Research Director, Institute on Taxation and Economic Policy
Thank you for the opportunity to speak today. My name is Carl Davis and I am the Research Director at the non-partisan Institute on Taxation and Economic Policy, or ITEP. We are a research group that works on both federal and state tax policy issues, including the areas where they intersect such as the one we’re discussing right now.
ITEP views this proposal as a sensible improvement, and one that is actually overdue, to the way the charitable deduction is administered. At the end of my remarks I will discuss a few ways that the regulation could be improved. But the core point I want to emphasize is that the general approach taken here, where quid pro quo rules are applied in a broad-based fashion to all significant state and local tax credits, is the correct one.
Recommendation 1: Reject Requests for a Carveout
Many of today’s commenters are here to ask for special exceptions from this regulation, either for tax credits that existed before 2018 or for programs benefiting private charities. It is enormously important that those requests for special treatment be rejected. Fair and effective administration of the tax law demands that this regulation be applied broadly, not in a scattershot fashion.
ITEP opposes carveouts for any charitable credit above the 15 percent de minimis threshold. But in my remarks today I’m going to focus largely on tax credits for donations that support private K-12 scholarships, also known as school vouchers. Among the preexisting credits, those private school programs tend to offer the highest reimbursement percentages and are therefore among the most problematic as SALT cap workarounds.
My written comments explained in detail how two-thirds of existing private school voucher tax credits can — and will — be used for SALT cap avoidance unless this regulation is implemented. This is not a small or isolated issue. A dozen states are offering hundreds of millions of dollars in high-percentage private school tax credits that can be used to circumvent the SALT cap – and the size of these credits is growing every year.
Some of the private school groups seeking special treatment are insisting that their credits couldn’t possibly be viewed as SALT cap workarounds because they were enacted before the SALT cap was even created. This narrative is misleading.
Limitations on the SALT deduction, and avoidance of those limitations via state tax credits, is nothing new. Previously, this avoidance was confined largely to the Alternative Minimum Tax – or AMT.
In my written comments I explained that South Carolina lawmakers knew that their credit was being used to avoid SALT deduction limits under the AMT as far back as 2013, and yet did nothing to prevent it. Those comments also walk through a similar story in New Hampshire, which expanded its private school credit this year despite significant publicity around the federal tax shelter it facilitated.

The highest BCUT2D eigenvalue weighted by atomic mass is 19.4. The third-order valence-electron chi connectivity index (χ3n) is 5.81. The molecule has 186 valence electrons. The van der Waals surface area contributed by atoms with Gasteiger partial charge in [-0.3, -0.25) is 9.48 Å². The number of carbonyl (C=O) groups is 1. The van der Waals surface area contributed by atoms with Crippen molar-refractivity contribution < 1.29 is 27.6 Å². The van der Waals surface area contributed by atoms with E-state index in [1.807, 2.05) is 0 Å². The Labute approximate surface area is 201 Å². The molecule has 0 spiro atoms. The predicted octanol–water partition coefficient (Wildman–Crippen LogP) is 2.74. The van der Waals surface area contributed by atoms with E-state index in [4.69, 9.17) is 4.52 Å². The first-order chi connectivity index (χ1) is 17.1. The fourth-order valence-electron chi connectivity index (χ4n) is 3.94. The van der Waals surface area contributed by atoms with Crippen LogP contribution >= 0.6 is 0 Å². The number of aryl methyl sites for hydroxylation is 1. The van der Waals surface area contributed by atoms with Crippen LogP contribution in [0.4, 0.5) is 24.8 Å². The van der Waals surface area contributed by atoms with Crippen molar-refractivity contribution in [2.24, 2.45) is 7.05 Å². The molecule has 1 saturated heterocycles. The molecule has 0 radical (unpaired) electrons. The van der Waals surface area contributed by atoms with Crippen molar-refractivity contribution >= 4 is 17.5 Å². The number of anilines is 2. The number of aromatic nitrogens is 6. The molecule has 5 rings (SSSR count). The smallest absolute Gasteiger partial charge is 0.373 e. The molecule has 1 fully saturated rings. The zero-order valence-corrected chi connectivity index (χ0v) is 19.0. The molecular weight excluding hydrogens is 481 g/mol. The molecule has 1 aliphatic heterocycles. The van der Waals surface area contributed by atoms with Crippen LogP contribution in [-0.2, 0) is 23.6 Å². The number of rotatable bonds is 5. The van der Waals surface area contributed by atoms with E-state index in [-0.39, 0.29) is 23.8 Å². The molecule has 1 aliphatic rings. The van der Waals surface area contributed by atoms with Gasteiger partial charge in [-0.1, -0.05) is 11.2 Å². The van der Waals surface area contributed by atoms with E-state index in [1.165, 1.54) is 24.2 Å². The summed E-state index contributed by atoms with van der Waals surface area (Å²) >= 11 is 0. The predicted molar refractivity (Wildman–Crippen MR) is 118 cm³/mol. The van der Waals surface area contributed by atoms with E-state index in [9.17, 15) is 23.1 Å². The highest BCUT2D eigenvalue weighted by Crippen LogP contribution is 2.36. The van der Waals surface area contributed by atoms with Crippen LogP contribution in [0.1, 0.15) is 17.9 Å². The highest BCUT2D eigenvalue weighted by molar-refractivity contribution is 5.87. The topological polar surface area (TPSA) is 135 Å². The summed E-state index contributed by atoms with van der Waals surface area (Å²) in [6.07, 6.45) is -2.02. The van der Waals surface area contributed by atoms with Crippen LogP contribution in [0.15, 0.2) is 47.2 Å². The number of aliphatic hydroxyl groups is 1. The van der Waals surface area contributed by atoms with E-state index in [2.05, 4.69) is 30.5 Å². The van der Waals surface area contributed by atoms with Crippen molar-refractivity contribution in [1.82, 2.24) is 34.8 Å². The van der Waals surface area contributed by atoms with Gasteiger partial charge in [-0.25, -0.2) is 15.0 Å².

Rather than retell those stories here, I’m going to focus on Georgia because some important new data on that state’s credit were released just one week ago.
According to researchers at Georgia State University who have access to official Department of Revenue data, nearly one in five dollars paid out under the state’s private school voucher tax credit in 2015 went to AMT payers – meaning taxpayers that would have received a federal tax cut on top of their 100 percent state tax credit, and therefore would have come out ahead on their so-called “donations.”
These data confirm the claims of a financial planner who wrote that the credit enjoyed “a loyal base of high income parents who benefitted from the AMT tax savings.”
And the data also suggest that the aggressive advertisements pushed by private schools and accountants in Georgia were effective. In Georgia and around the country, we’ve extensively documented instances where words like “profit” and “make money” were used to describe the fact that AMT payers were receiving tax cuts larger than their donations.
And to be frank with you, Georgia is far from being the worst-case scenario here. In Georgia, the credit is capped at $2,500 per individual, meaning that the tax rewards of donating max out at a few hundred dollars per year for individuals.
That’s not the case in Louisiana, or Alabama, or New Hampshire, or South Carolina, or Pennsylvania, or various other states where there is either no cap, or there is a very high cap, on tax-credit-eligible donations per taxpayer. In these states, very-high-income taxpayers who are guaranteed to face the SALT cap can transform massive amounts of nondeductible SALT payments into deductible charitable contributions by using these credits unless this regulation is implemented.
Louisiana’s credit is particularly noteworthy. That state offers a 95 percent tax credit for donations to fund private K-12 school vouchers, and there is no cap at either the taxpayer level or the statewide level. Simply put, a taxpayer interested only in tax avoidance would much rather have access to Louisiana’s 95 percent private school credit than to New York’s brand-new 85 percent credit for public school donations.
Viewed through the eyes of taxpayers, the Louisiana credit that some of today’s commenters would like to see given a free pass is unquestionably the more powerful tool for avoiding the SALT deduction cap.
Viewed through the eyes of state lawmakers, both programs are efforts to steer state funding toward the education of children. In Louisiana that education happens to be taking place in private and religious schools. In New York it’s happening in local public-school districts. But the fact remains that these are both K-12 education programs and treating the Louisiana program more favorably, simply because it outsources teaching responsibilities to private schools, would be a mistake and would offer a wide-open avenue for even more states to begin facilitating SALT cap avoidance.